So poor in spirit means that we come to God, conscious of our sins and our utter lack of righteousness. It means that we profess that we are totally unqualified to commune with, and have fellowship with God, and that we do not deserve any of the gifts that God is trying to bestow upon us. The poor in spirit realize that all our assets are actually liabilities before God, and that we should view these assets as Paul viewed them--as loss, as garbage, as rubbish.
It means that we have absolutely no hope of salvation without Jesus Christ. It means to realize that we are full of sin and in desperate need of God's grace and righteousness, and the poor in spirit realize that these can only be obtained by faith in Jesus Christ.
In Luke 15 we see how the prodigal son became poor in spirit. In his pride and arrogance he left his father's house, wasted his inheritance and fell into great need in some far away country. During a severe famine, this son had no job and nothing to eat. At that point, the text says, he came to himself. He went back to his father and said, "I have sinned against heaven and against you. I am no longer worthy to be called your son" (Luke 15:21). That is being poor in spirit.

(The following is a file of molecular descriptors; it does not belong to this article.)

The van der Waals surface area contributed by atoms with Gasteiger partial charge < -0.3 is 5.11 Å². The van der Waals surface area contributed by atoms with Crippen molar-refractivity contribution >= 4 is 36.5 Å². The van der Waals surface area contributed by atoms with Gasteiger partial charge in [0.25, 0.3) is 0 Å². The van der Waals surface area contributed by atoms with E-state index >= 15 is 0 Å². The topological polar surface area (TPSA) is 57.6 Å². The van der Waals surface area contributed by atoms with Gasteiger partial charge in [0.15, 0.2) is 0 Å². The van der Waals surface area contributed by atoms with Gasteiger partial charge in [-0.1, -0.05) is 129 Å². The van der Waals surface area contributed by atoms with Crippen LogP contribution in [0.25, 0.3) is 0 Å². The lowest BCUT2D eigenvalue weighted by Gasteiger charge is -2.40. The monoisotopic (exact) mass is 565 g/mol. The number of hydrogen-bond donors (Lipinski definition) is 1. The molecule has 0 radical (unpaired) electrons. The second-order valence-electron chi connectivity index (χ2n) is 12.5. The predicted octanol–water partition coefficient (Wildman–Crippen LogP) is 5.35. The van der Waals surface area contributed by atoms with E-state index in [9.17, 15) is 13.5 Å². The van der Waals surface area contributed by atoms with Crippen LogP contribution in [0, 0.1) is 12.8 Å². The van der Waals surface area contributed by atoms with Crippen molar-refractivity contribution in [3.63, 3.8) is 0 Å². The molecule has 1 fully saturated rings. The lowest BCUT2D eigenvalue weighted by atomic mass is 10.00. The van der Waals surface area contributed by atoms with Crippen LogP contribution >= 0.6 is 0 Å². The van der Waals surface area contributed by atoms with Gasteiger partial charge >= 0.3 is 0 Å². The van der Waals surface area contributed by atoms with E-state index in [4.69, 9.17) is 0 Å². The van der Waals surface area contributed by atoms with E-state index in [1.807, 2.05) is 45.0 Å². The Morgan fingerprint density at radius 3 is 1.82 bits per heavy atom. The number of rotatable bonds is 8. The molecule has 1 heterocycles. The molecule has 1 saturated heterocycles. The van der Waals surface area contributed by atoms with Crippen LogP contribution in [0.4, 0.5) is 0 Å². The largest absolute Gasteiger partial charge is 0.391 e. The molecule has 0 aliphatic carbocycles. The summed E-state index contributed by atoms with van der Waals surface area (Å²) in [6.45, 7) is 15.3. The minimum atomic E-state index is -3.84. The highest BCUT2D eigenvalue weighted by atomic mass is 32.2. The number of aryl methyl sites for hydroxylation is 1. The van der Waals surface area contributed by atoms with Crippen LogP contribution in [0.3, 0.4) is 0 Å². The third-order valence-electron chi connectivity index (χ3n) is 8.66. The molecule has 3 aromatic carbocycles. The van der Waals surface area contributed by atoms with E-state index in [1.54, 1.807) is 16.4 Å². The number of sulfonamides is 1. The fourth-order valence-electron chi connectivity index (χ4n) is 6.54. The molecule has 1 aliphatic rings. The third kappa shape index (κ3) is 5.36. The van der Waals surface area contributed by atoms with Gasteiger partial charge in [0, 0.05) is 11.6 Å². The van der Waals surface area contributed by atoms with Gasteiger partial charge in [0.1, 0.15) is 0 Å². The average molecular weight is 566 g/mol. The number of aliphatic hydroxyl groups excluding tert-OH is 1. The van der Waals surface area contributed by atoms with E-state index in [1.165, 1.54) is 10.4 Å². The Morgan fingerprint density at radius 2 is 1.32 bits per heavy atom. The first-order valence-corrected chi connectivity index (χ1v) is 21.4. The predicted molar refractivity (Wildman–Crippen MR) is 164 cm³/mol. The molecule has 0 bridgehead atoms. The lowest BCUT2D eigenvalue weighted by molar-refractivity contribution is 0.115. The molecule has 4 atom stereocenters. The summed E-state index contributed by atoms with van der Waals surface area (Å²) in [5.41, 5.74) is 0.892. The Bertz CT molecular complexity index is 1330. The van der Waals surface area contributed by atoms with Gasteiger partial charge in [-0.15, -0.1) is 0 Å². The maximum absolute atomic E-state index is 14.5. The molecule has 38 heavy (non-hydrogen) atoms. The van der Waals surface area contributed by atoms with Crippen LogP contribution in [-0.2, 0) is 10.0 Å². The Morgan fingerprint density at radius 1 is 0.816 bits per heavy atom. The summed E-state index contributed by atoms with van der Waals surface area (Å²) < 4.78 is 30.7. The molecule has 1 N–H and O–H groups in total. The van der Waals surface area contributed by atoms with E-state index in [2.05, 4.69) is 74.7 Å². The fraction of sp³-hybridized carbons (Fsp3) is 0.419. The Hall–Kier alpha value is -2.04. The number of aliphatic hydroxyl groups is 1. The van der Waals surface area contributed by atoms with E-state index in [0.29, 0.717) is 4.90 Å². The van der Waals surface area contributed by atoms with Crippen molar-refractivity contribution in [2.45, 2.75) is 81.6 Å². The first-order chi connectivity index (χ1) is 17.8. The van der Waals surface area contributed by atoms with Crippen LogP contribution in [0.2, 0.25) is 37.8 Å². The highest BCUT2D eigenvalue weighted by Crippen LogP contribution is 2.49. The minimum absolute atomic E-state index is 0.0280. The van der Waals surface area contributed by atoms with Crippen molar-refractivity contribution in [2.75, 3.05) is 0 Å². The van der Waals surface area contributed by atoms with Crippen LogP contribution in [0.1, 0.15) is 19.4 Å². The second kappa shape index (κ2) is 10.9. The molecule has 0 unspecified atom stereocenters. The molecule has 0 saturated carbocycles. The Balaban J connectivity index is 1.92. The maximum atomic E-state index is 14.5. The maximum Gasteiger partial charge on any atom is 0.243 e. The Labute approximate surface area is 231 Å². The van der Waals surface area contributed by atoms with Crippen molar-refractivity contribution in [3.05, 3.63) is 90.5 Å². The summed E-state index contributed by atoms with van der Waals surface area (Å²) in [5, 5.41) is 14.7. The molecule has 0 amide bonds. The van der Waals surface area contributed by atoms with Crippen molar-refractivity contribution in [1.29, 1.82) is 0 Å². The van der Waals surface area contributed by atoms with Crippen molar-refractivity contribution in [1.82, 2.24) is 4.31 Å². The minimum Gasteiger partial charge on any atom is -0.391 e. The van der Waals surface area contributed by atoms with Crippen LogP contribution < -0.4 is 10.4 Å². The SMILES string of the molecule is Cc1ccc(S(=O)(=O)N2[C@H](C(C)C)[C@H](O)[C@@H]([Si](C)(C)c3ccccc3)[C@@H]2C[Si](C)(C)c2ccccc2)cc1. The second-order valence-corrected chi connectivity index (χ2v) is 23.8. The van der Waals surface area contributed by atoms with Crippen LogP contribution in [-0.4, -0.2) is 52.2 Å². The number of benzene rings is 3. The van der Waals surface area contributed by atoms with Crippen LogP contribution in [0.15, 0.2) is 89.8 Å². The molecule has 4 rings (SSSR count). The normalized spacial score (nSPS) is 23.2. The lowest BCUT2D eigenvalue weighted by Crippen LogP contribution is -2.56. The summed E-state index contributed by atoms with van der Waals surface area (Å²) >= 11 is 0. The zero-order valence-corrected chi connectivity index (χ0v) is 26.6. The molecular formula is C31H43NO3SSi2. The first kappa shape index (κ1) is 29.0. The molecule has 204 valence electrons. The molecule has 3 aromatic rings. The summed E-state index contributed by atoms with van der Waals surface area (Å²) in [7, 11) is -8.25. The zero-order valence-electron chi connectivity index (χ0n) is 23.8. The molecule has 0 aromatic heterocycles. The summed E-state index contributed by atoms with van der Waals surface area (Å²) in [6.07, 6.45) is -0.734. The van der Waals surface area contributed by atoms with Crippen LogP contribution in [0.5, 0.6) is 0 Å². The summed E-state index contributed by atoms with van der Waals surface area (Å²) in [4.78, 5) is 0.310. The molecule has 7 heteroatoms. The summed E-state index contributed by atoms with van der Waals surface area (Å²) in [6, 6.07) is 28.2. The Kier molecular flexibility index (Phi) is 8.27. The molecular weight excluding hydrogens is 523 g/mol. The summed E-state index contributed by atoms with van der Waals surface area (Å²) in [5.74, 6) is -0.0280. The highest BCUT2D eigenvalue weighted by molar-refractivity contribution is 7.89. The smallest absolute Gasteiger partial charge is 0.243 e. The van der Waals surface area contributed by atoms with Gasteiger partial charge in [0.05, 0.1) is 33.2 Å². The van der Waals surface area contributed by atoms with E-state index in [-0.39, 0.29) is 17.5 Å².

We also see an example of being poor in spirit illustrated again in Luke 18 in the account of the Pharisee and the tax collector. It is the story of a man who was confident of his own righteousness and who looked down on everybody else. Jesus told this parable: Two men went up to the temple to pray, one a Pharisee and the other a tax collector. The Pharisee stood up and prayed this about himself: God, I thank you that I am not like other men--robbers, evildoers, adulterers, or even like this tax collector. I fast twice a week and give a tenth of what I get.
The tax collector stood at a distance. He felt he wasn't even worthy to look up to heaven, so keeping his eyes on the floor he said, "God, please have mercy on me, for I am nothing but a lowly sinner." (Luke 18:9-14). That is being poor in spirit. What was the result of the prayers of these men? The Pharisee went home condemned, while the tax collector went home justified. Only the poor in spirit will enter into the kingdom of God. Why? Because they come to God having full knowledge of their own lostness and their own sinfulness. They readily confess that they are full of guilt and are totally unqualified to enter into the kingdom of God. The poor in spirit are the ones who have put their faith and trust in Jesus Christ.